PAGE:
Iran’s regime in most serious crisis since 1979 as it cracks down on unrest
ISTANBUL - Iran’s ruling elite has triggered its most serious crisis of legitimacy for the regime since the creation of the Islamic Republic in 1979 by cracking down on a country-wide wave of unrest while failing to address the underlying causes for the protests, analysts said.
The heavy-handed state response is setting the scene for further tension, they said.
“The regime has entered the most serious and most existential crisis since its creation. Given the deep-seated problems, deterrence will work for a short while only,” Ali Fathollah-Nejad, a visiting fellow at the Brookings Doha Centre, said by telephone. “If there is no change, unrest will break out again and again.”
Amnesty International said 106 people were killed in cities around the country during demonstrations triggered by the government announcement November 14 about a cut to subsidies on petrol, raising prices at the pump at least 50% and 200% for motorists who buy more than 60 litres a month.
The move came amid an economic crisis and a currency collapse that have roots in home-grown problems such as corruption and mismanagement and have worsened under a US sanctions policy of “maximum pressure” that has drastically cut crucial profits from oil exports.
Besides sending “security forces using firearms, water cannons and tear gas to disperse protests and beating demonstrators with batons,” Amnesty International said, the government switched off internet access for much of the country. Authorities cut access to the outside world on November 16, an outage that left only state media and government officials able to say what was happening.
“If that doesn’t take legitimacy away, I don’t know what does,” said Arash Azizi, a writer and doctoral candidate in history at New York University. Iranian authorities began restoring internet access in Tehran and a number of provinces November 21.
“The Iranian regime has huge legitimacy problems but it has also failed to provide the most basic economic prosperity to its people,” Arash said. “I believe that it’s just a matter of time and things would erupt again, so long as there is no fundamental economic or political shift, which is not in sight.”
The UN High Commissioner for Human Rights issued a statement saying it was “deeply concerned” about reports of live ammunition being used against demonstrators. US President Donald Trump accused Iran of blocking the internet to cover up “death and tragedy” and US Secretary of State Mike Pompeo urged Iranians to send photos and other information documenting repression amid ongoing protests, while vowing to sanction “abuses” by the Iranian government.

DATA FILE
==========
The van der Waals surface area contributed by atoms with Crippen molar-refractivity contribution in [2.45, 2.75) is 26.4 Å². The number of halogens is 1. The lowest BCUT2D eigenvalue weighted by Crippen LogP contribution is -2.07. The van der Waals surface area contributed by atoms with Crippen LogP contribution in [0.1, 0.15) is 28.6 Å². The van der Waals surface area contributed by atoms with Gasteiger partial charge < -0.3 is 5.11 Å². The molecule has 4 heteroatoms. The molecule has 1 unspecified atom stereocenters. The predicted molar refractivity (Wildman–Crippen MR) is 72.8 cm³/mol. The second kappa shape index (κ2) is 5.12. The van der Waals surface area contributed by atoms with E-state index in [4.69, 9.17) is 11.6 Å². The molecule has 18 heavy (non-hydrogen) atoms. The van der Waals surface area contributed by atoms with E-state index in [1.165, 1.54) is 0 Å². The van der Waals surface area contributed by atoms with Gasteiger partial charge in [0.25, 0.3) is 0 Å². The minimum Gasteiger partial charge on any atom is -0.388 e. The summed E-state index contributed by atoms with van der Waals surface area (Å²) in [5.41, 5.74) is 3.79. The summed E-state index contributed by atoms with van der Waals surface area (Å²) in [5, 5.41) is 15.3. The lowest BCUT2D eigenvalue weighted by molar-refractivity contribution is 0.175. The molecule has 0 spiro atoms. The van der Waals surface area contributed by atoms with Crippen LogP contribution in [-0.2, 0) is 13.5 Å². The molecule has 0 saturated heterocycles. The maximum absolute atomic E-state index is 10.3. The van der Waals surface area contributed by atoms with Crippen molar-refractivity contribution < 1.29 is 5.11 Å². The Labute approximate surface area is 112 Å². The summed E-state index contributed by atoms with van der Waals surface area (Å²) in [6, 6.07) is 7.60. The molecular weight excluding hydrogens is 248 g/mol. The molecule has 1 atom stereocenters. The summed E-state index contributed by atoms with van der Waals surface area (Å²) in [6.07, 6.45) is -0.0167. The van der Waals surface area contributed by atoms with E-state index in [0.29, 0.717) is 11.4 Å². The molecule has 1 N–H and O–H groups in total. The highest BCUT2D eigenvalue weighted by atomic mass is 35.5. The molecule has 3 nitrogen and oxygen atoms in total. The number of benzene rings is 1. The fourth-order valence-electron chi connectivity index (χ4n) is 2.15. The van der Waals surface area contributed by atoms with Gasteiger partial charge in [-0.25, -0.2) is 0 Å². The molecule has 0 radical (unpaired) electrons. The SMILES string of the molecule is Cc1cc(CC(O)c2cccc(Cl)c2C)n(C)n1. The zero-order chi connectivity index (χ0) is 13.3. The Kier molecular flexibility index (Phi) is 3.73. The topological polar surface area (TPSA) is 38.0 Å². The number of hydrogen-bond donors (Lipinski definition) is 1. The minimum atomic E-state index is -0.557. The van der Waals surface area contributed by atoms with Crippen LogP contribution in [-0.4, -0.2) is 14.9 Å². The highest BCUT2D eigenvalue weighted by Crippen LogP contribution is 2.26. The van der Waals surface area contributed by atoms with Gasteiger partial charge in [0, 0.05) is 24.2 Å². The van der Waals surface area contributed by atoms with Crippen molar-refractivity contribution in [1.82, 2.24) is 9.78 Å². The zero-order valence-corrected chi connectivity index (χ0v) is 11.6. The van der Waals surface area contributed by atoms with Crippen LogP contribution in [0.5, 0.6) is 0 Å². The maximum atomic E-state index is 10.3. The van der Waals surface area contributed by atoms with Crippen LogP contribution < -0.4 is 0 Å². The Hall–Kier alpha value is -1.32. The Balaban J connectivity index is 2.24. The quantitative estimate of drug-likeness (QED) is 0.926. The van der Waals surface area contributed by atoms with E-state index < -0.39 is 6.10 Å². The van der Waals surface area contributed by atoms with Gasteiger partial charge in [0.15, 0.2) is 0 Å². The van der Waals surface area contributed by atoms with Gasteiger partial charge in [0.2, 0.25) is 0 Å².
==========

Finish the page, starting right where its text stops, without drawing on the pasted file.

The jump in petrol prices represents another burden on Iranians who have suffered through a painful currency collapse following US President Donald Trump’s unilateral withdrawal of the United States from Iran’s 2015 nuclear deal with world powers and the reimposition of US economic sanctions.
Iranian President Hassan Rohani, a moderate who is facing criticism by hardliners three months before parliamentary elections, promised the fuel price increase would fund new subsidies for poor families.
However, the decision unleashed anger among Iranians including Maryam Kazemi, a 29-year-old accountant in the southern Tehran suburb of Khaniabad, who told the Associated Press the new cost of fuel was “putting pressure on ordinary people.”
As state television showed pro-government rallies, top officials of the regime tried to portray the unrest as the result of actions by outside forces opposed to Iran.
Iranian Supreme Leader Ayatollah Ali Khamenei, on November 20, said the protests were an attack on the country “in the military arena” but not a popular uprising. “The recent actions were security issues, not from the people,” he said. “We have repelled the enemy.”
Rohani also claimed victory over what he called an unrest caused by Iran’s foreign enemies while the Islamic Revolutionary Guard Corps (IRGC) said November 21 that calm had returned across Iran. The Basij militia, an IRGC volunteer force whose members were deployed to counter the demonstrators, said the unrest amounted to a “world war” against Iran that failed.
Azizi said that kind of argument was unlikely to convince anyone in Iran because most people saw the economic crisis was a result of political mistakes at home.
“I think that the added problem of the last couple of years is that this is a government that can’t provide you with the most basic economic needs and it’s full of corruption. The corruption involves its heads, its highest officials,” Azizi said.
Fathollah-Nejad said there was no sign that the ruling elites were getting a grip on the socio-economic, political and ecological problems in the country. “There is an insulated mindset that tends to favour more of the same,” he said.
He said unrest in 2017 and 2018 had set the stage for the current situation. “The next chapter could be the last one but, of course, there is no way of knowing how long that chapter will be. What we can say for sure is that the regime has suffered an irreversible loss of legitimacy and this will have consequences,” he added.
“The lower classes have their backs to the wall anyway and they surely will not forget the killings — the image of the regime as an enemy will be strengthened. Even the middle classes — despite their concerns about a lack of alternatives to the regime and about possible chaos in the country — see that the regime cannot guarantee stability either.”
Even a further militarisation of Iran’s domestic political scene through a bigger role for the IRGC would not be a guarantee for calm, because more power for the IRGC “does not mean that they will solve the problems.”
A change of the regime could not be engineered from outside, however, Fathollah-Nejad said.